Inspiration: The Traits of Portraits

Flickr Favourites: Portraiture

This post contains large images that may compromise slower internet connections.

One of things I enjoy doing most on Flickr is look through other photostreams and select which photographs are my favourites. I have a tendency I check out the favourite photographs of the artists that I have noted.

Lately, I have been marking portraits as favourites after realising my growing fascination with them. This is just conjecture, but there is something about landscape or nature shots that seem as though the subject itself has done most of the work in providing the basic aesthetics, leaving the photographer to do the remaining tweaking: composing the shot, highlighting what aspects of the subject should be highlighted or muted, and the like. But when it comes to portraiture, there seems to be an effort in communicating a certain message from both the photographer and the subject. The subject may or may not be conveying a message from their expression, and the photographer directs and/or captures the entire thing. I am awed by how a single portrait not only captures the beauty and essence of its physical subject, but also the probable nuances behind their outward portrayals.

My Favourite Portraits on Flickr

I personally don’t think I have enough experience to make any strong convictions in interpreting these portraits. I’d like to believe that there is a degree of subjectivity behind how a viewer responds to a photograph. However, kindly allow me to note my initial reactions and thoughts upon seeing the following examples of my favourite portraits on Flickr:

Inspiration: Traits in Portraits

Young talent Alexis Mire took this self portrait as homage to her childhood obsession with murky bath water. She was also inspired by controversial portrait photographer Anne Leibovitz, yet another photographer who I think has mastered the idea of pulling a reaction from viewers. I have enjoyed Mire’s photographs for some time, particularly her portraits, because her ideas for photographs seem to come from virtually anywhere and everywhere, with props that come from anything and everything. I also had a thing for murky bath water when I was much younger, and admit wasting many bars of soap in order to feed that fascination.

Inspiration: Traits in Portraits

Above is a portrait of Carrè Callaway, the frontwoman of the band Queen Kwong. The photograph is taken by self-proclaimed “life saver” Lou O’Bedlam. What initially struck me about this photograph is her beauty, the lighting, and the resulting pastel colours that peek from various corners. Then I read one of O’Bedlam’s commentaries of one of Callaway’s other shots, notably the part in which some have said Callaway looks a little sad in most of her photographs.

Upon surface impression, I think I see that assertion manifest in her photographs. However, upon letting the information sink in, there seems to be a lot of mystery in her emotions. Hidden secrets, desires, and thoughts that may or may not be divulged to the viewer. Sometimes the notion of mystery bothers people, especially those who have the need to make judgments that fit their frame of reality. Callaway’s enigmatic expressions are a reminder that not everything can be simplified and still remain to its true form, and that boxing things up can have serious repercussions.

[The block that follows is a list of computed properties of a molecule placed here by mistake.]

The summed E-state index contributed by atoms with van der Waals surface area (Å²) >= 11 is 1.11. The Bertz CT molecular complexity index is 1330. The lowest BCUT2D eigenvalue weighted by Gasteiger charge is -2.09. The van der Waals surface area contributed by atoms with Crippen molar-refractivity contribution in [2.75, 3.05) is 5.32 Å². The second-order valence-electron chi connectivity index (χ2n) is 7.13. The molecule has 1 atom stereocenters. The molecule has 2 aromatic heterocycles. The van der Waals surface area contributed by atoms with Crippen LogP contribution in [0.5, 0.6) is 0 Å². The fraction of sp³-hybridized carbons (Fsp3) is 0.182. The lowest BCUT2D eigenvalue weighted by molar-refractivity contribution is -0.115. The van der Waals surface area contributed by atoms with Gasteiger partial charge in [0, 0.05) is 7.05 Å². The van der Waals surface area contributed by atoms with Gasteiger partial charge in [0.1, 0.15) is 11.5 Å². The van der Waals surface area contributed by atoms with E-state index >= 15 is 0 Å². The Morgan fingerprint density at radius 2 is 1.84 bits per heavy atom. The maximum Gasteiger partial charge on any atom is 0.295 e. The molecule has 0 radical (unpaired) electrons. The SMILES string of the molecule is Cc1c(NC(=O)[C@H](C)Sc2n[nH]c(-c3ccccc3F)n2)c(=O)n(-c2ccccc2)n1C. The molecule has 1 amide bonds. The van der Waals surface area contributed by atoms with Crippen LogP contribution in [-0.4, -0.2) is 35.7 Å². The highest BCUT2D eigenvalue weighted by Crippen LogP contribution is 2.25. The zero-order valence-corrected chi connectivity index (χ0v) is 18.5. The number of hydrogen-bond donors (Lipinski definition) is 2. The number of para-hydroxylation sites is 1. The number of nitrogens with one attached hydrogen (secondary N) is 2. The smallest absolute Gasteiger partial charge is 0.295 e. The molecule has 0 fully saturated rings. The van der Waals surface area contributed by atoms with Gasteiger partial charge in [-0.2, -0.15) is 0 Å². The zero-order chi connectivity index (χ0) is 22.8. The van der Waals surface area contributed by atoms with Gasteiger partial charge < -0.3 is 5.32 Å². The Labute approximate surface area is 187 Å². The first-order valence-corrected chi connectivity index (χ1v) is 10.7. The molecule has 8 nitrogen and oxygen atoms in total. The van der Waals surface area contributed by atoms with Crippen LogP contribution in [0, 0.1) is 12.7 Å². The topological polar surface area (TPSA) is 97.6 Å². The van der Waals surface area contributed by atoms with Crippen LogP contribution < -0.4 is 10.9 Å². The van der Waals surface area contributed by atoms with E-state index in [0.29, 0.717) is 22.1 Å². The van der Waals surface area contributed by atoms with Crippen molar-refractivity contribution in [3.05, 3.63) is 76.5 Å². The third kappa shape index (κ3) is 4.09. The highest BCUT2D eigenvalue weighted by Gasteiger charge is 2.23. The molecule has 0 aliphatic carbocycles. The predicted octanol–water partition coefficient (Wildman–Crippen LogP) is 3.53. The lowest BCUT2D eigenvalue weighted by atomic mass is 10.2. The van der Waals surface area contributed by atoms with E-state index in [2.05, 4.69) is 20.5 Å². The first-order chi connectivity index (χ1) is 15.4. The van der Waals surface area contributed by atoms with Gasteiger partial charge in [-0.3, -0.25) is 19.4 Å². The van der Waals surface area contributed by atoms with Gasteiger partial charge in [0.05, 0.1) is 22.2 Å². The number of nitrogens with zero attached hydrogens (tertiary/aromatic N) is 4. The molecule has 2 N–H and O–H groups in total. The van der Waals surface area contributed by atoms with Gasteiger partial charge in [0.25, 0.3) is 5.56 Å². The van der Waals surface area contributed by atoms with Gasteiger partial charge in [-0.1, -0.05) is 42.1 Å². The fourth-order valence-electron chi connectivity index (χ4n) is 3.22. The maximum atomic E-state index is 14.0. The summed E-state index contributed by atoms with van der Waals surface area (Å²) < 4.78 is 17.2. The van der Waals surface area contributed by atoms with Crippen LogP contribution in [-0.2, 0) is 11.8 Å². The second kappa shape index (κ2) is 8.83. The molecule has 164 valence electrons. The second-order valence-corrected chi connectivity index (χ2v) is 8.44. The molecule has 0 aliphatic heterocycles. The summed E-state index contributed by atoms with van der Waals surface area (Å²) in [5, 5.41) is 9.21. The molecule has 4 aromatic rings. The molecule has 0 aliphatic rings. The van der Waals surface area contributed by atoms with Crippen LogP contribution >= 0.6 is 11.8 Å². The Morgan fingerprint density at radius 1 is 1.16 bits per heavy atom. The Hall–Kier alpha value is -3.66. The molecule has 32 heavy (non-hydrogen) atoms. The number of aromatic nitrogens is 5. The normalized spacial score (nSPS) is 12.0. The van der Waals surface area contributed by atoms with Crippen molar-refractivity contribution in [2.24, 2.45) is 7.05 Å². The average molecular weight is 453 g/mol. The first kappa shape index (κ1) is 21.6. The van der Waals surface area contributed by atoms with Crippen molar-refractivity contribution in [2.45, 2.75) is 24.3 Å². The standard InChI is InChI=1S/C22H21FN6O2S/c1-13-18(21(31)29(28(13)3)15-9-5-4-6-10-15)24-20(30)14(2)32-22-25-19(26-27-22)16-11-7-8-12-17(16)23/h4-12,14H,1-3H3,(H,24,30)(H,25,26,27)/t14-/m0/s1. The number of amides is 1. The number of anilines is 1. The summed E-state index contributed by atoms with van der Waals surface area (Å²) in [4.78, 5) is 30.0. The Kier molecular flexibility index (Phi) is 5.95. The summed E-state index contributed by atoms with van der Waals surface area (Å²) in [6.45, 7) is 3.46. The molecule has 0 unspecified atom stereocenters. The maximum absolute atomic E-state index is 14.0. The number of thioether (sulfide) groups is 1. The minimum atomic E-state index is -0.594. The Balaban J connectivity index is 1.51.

Inspiration: Traits in Portraits Inspiration: Traits in Portraits

The above and bottom two are portraits that I wished came in very large resolutions, and I couldn’t help but notice the commonality of juxtaposing elements in the above two photographs.

The upper left portrait is that of a textile worker living in Uttar Pradesh, India, and was taken by Swedish photographer Johannes Jansson. I was struck by the brilliance of her yellow sari juxtaposing the grey background and her black hair. Her hypnotising eyes, serene expression, and the gentle folds of her garments that create the illusion of movement almost make her look like a goddess disguised as a mortal being.

The upper right photograph of the red-haired girl in a green hammock is from Brooklyn-based photographer Elizabeth Weinberg. It was something I stumbled upon a couple years ago, around the time when I started to take photography a little bit more seriously. The overall gentle beauty shown in the subject’s eyes and her relaxed posture in the shot contrasts the distress of the background. The photograph’s set-up left me momentarily speechless. It turns out this photo was featured in the August 2008 issue of NYLON Magazine.

Inspiration: Traits in Portraits Inspiration: Traits in Portraits

These last two photos capture family, and intimacy is always a given.

The above left photograph of Montrèal resident and photographer Glen Pepin‘s grandfather captures the kindness in his eyes. A part of me envied Pepin a little, because before my grandfathers passed away, I’ve wanted to take portraits of them. My matrilineal grandfather had eyes that were almost the same colours as him above.

Yet another young talent Maria McGinley and her brother Tim took a portrait as a present to their mother. In the above right photograph, their faces are both so expressive, even though Maria is not looking directly at the camera.

All Art is a Self Portrait

Then it struck me.

It is said all art is a self portrait, and of course the statement stands for itself in the art of self portraits. But perhaps the reason why viewers react to some photographs over others is that besides the innate responses that come from strong initial impressions, it can betray the fact that viewers can see aspects of themselves in those captures.

I have revealed how a few of these photographs have elements that I feel reflect with my own life, but the finer details on how I see me in all of them will remain my personal secret.

What About You?